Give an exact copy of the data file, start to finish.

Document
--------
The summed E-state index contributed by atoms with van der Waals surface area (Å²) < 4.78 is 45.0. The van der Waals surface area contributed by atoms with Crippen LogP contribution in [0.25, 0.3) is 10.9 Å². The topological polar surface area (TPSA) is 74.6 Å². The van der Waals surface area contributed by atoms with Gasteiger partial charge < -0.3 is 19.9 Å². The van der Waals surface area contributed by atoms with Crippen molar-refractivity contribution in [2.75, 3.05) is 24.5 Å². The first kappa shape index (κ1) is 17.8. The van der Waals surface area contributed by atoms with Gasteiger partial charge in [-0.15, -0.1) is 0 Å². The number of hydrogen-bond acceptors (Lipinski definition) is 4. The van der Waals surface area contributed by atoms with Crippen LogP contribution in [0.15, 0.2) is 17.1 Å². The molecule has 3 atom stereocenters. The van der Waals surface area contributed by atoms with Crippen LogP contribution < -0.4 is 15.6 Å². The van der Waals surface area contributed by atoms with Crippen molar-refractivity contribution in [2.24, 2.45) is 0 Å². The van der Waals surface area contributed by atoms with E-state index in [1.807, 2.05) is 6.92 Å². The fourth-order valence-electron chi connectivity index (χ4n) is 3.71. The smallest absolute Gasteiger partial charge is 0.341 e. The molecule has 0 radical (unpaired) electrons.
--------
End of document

The summed E-state index contributed by atoms with van der Waals surface area (Å²) < 4.78 is 45.0. The van der Waals surface area contributed by atoms with Crippen LogP contribution in [0.25, 0.3) is 10.9 Å². The topological polar surface area (TPSA) is 74.6 Å². The van der Waals surface area contributed by atoms with Gasteiger partial charge < -0.3 is 19.9 Å². The van der Waals surface area contributed by atoms with Crippen molar-refractivity contribution in [2.75, 3.05) is 24.5 Å². The first kappa shape index (κ1) is 17.8. The van der Waals surface area contributed by atoms with Gasteiger partial charge in [-0.15, -0.1) is 0 Å². The number of hydrogen-bond acceptors (Lipinski definition) is 4. The van der Waals surface area contributed by atoms with Crippen LogP contribution in [0.15, 0.2) is 17.1 Å². The molecule has 3 atom stereocenters. The van der Waals surface area contributed by atoms with Crippen LogP contribution < -0.4 is 15.6 Å². The van der Waals surface area contributed by atoms with Crippen molar-refractivity contribution in [2.24, 2.45) is 0 Å². The van der Waals surface area contributed by atoms with E-state index in [1.807, 2.05) is 6.92 Å². The fourth-order valence-electron chi connectivity index (χ4n) is 3.71. The smallest absolute Gasteiger partial charge is 0.341 e. The molecule has 0 radical (unpaired) electrons.